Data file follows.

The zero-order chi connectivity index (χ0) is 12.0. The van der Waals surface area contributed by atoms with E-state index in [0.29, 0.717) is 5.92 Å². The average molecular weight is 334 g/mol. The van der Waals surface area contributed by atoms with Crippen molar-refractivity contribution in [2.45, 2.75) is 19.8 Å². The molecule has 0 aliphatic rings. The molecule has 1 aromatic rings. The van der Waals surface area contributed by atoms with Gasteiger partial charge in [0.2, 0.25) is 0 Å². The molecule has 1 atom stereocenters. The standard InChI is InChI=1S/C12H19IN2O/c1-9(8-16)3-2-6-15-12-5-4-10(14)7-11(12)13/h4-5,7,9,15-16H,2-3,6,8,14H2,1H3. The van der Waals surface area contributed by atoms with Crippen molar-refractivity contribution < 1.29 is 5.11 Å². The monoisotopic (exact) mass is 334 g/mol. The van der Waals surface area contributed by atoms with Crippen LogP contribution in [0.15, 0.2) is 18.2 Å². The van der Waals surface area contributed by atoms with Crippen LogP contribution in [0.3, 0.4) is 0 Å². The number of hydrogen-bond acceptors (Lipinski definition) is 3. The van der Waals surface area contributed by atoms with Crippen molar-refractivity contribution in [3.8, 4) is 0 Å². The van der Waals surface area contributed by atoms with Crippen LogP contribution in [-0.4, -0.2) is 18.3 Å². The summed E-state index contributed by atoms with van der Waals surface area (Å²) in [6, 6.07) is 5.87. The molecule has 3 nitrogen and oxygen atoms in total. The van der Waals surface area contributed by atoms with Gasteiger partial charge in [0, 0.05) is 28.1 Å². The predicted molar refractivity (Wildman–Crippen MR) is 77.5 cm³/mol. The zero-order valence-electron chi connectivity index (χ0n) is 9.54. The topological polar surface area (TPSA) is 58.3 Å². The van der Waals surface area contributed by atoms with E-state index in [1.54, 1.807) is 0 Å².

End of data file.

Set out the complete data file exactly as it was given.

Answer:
The zero-order chi connectivity index (χ0) is 12.0. The van der Waals surface area contributed by atoms with E-state index in [0.29, 0.717) is 5.92 Å². The average molecular weight is 334 g/mol. The van der Waals surface area contributed by atoms with Crippen molar-refractivity contribution in [2.45, 2.75) is 19.8 Å². The molecule has 0 aliphatic rings. The molecule has 1 aromatic rings. The van der Waals surface area contributed by atoms with Gasteiger partial charge in [0.2, 0.25) is 0 Å². The molecule has 1 atom stereocenters. The standard InChI is InChI=1S/C12H19IN2O/c1-9(8-16)3-2-6-15-12-5-4-10(14)7-11(12)13/h4-5,7,9,15-16H,2-3,6,8,14H2,1H3. The van der Waals surface area contributed by atoms with Crippen molar-refractivity contribution < 1.29 is 5.11 Å². The monoisotopic (exact) mass is 334 g/mol. The van der Waals surface area contributed by atoms with Crippen LogP contribution in [0.15, 0.2) is 18.2 Å². The van der Waals surface area contributed by atoms with Crippen LogP contribution in [0.3, 0.4) is 0 Å². The number of hydrogen-bond acceptors (Lipinski definition) is 3. The van der Waals surface area contributed by atoms with Crippen molar-refractivity contribution in [3.8, 4) is 0 Å². The van der Waals surface area contributed by atoms with Crippen LogP contribution in [-0.4, -0.2) is 18.3 Å². The summed E-state index contributed by atoms with van der Waals surface area (Å²) in [6, 6.07) is 5.87. The molecule has 3 nitrogen and oxygen atoms in total. The van der Waals surface area contributed by atoms with Gasteiger partial charge in [0, 0.05) is 28.1 Å². The predicted molar refractivity (Wildman–Crippen MR) is 77.5 cm³/mol. The zero-order valence-electron chi connectivity index (χ0n) is 9.54. The topological polar surface area (TPSA) is 58.3 Å². The van der Waals surface area contributed by atoms with E-state index in [1.54, 1.807) is 0 Å².